The Parish of Our Lady of the Pillar was consecrated in 1856, and the partido (county) of Pilar was established in 1864, its first municipal mayor being Tomás Márquez.

A Buenos Aires and Pacific Railway line, its first, reached the town in 1886, and by 1895 nearly 10,000 inhabitants lived in Pilar. The opening of National Route 8 in 1934 eased the 58 kilometres (36 mi) commute to Buenos Aires, and Pilar subsequently became a growing commuter town.[1]

Pilar grew further after the construction in the late 1960s of a freeway along the stretch of National Route 8 to Buenos Aires, and with the establishment in 1970 of the local industrial district, the Parque Industrial Pilar, which grew to be among the largest in South America and home to 200 national and international companies.[1]

The establishment of the first polo fields beginning in the late 19th century and of a number of country clubs from 1948 onward, as well as the development of numerous gated communities beginning in the 1990s, gave Pilar an increasingly upscale profile in subsequent years.[2]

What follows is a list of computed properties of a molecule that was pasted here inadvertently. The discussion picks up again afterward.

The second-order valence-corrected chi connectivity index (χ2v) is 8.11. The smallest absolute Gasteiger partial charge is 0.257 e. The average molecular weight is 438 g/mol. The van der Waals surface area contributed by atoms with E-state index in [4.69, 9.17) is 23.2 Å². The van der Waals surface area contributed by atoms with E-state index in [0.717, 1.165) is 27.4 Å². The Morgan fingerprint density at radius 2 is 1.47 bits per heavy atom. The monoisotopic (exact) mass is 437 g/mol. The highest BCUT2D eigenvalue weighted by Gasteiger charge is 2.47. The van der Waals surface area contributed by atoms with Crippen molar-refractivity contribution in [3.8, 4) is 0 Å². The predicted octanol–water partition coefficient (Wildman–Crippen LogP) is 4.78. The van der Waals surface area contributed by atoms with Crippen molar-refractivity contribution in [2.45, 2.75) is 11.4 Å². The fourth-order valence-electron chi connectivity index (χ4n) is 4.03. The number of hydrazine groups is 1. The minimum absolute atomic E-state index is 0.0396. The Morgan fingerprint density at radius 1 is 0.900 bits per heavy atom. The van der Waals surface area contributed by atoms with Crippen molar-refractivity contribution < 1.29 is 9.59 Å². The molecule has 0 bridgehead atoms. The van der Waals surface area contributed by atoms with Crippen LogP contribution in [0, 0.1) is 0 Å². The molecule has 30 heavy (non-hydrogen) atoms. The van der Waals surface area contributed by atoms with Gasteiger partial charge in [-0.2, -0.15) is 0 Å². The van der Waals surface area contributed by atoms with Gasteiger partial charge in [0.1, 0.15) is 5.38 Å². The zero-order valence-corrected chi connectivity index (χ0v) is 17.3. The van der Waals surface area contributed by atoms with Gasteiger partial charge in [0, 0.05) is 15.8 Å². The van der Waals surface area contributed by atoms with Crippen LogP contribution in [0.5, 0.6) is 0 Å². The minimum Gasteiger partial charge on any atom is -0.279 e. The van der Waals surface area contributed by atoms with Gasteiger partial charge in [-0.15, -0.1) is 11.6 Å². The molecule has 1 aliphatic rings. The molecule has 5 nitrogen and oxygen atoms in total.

Numerous visitor and tourist attractions are located in the city. These include the Parish of Our Lady of the Pillar (1856); the October 12 Plaza facing it (both National Historic Monuments); the Spanish Colonial Revivalist City Hall (1896); the Alcalde Lorenzo López Historical Museum;[2] the (reputedly haunted)[3] Pando-Carabassa Chalet (1900), the Argentine Polo Association therein, and the adjoining polo fields;[4] several country clubs including the Highland Park Country Club (1948), Golfer's Country Club (1973), Pilar Golf Club (1992), and the Estancias Golf Club (2008);[5] and the Pilar Nature Reserve (2003).[2] Pilar is also the site of the private Austral University, founded in 1991.[6]